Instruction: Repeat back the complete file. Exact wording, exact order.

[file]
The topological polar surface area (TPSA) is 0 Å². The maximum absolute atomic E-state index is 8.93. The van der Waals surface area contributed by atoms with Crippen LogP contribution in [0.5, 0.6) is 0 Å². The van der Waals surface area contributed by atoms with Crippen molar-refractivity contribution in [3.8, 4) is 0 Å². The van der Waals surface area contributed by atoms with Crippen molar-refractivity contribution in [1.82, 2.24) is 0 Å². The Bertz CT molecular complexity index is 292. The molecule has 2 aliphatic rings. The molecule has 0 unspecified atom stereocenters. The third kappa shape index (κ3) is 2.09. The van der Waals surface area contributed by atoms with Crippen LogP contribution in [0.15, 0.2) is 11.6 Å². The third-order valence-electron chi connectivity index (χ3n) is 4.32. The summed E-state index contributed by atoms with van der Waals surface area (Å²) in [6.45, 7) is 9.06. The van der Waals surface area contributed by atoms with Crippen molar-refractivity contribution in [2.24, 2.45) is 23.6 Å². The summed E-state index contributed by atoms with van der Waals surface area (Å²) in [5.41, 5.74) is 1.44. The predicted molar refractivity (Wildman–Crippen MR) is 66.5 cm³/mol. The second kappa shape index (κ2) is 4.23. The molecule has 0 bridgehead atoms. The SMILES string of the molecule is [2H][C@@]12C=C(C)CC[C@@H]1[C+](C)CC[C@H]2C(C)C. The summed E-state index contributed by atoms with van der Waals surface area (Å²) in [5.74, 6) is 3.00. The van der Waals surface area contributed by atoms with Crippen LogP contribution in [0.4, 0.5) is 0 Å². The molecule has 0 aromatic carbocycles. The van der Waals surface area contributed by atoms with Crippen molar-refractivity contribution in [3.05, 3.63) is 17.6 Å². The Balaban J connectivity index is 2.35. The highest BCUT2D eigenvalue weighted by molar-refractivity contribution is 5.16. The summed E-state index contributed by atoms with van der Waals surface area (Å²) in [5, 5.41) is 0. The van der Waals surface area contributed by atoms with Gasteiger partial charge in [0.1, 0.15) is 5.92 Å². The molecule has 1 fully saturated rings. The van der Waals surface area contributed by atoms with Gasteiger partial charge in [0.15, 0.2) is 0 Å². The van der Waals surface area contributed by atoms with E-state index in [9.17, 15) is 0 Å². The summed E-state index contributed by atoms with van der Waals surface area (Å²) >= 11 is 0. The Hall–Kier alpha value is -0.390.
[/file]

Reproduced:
The topological polar surface area (TPSA) is 0 Å². The maximum absolute atomic E-state index is 8.93. The van der Waals surface area contributed by atoms with Crippen LogP contribution in [0.5, 0.6) is 0 Å². The van der Waals surface area contributed by atoms with Crippen molar-refractivity contribution in [3.8, 4) is 0 Å². The van der Waals surface area contributed by atoms with Crippen molar-refractivity contribution in [1.82, 2.24) is 0 Å². The Bertz CT molecular complexity index is 292. The molecule has 2 aliphatic rings. The molecule has 0 unspecified atom stereocenters. The third kappa shape index (κ3) is 2.09. The van der Waals surface area contributed by atoms with Crippen LogP contribution in [0.15, 0.2) is 11.6 Å². The third-order valence-electron chi connectivity index (χ3n) is 4.32. The summed E-state index contributed by atoms with van der Waals surface area (Å²) in [6.45, 7) is 9.06. The van der Waals surface area contributed by atoms with Crippen molar-refractivity contribution in [2.24, 2.45) is 23.6 Å². The summed E-state index contributed by atoms with van der Waals surface area (Å²) in [5.41, 5.74) is 1.44. The predicted molar refractivity (Wildman–Crippen MR) is 66.5 cm³/mol. The second kappa shape index (κ2) is 4.23. The molecule has 0 bridgehead atoms. The SMILES string of the molecule is [2H][C@@]12C=C(C)CC[C@@H]1[C+](C)CC[C@H]2C(C)C. The summed E-state index contributed by atoms with van der Waals surface area (Å²) in [5.74, 6) is 3.00. The van der Waals surface area contributed by atoms with Crippen LogP contribution in [0.4, 0.5) is 0 Å². The molecule has 0 aromatic carbocycles. The van der Waals surface area contributed by atoms with Crippen molar-refractivity contribution in [3.05, 3.63) is 17.6 Å². The Balaban J connectivity index is 2.35. The highest BCUT2D eigenvalue weighted by molar-refractivity contribution is 5.16. The summed E-state index contributed by atoms with van der Waals surface area (Å²) in [5, 5.41) is 0. The van der Waals surface area contributed by atoms with Gasteiger partial charge in [0.1, 0.15) is 5.92 Å². The molecule has 1 fully saturated rings. The van der Waals surface area contributed by atoms with Gasteiger partial charge in [0.15, 0.2) is 0 Å². The van der Waals surface area contributed by atoms with E-state index in [9.17, 15) is 0 Å². The summed E-state index contributed by atoms with van der Waals surface area (Å²) >= 11 is 0. The Hall–Kier alpha value is -0.390.